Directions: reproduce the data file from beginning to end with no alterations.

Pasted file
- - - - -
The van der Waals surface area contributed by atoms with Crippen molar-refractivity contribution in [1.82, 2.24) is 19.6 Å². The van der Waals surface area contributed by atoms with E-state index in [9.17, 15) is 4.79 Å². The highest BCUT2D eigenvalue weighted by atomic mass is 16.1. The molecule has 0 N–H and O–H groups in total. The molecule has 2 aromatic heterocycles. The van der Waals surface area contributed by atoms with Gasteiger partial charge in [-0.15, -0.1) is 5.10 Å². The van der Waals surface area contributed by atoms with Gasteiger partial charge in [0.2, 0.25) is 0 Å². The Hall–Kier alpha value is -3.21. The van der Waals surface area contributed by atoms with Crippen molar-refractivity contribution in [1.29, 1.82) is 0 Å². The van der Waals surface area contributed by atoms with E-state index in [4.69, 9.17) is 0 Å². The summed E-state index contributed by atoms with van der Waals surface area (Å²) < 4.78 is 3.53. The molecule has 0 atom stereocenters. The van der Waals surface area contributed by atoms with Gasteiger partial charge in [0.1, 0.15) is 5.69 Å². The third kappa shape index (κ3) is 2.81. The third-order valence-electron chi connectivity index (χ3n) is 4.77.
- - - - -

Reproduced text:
The van der Waals surface area contributed by atoms with Crippen molar-refractivity contribution in [1.82, 2.24) is 19.6 Å². The van der Waals surface area contributed by atoms with E-state index in [9.17, 15) is 4.79 Å². The highest BCUT2D eigenvalue weighted by atomic mass is 16.1. The molecule has 0 N–H and O–H groups in total. The molecule has 2 aromatic heterocycles. The van der Waals surface area contributed by atoms with Gasteiger partial charge in [-0.15, -0.1) is 5.10 Å². The van der Waals surface area contributed by atoms with Gasteiger partial charge in [0.2, 0.25) is 0 Å². The Hall–Kier alpha value is -3.21. The van der Waals surface area contributed by atoms with Crippen molar-refractivity contribution in [1.29, 1.82) is 0 Å². The van der Waals surface area contributed by atoms with E-state index in [4.69, 9.17) is 0 Å². The summed E-state index contributed by atoms with van der Waals surface area (Å²) < 4.78 is 3.53. The molecule has 0 atom stereocenters. The van der Waals surface area contributed by atoms with Gasteiger partial charge in [0.1, 0.15) is 5.69 Å². The third kappa shape index (κ3) is 2.81. The third-order valence-electron chi connectivity index (χ3n) is 4.77.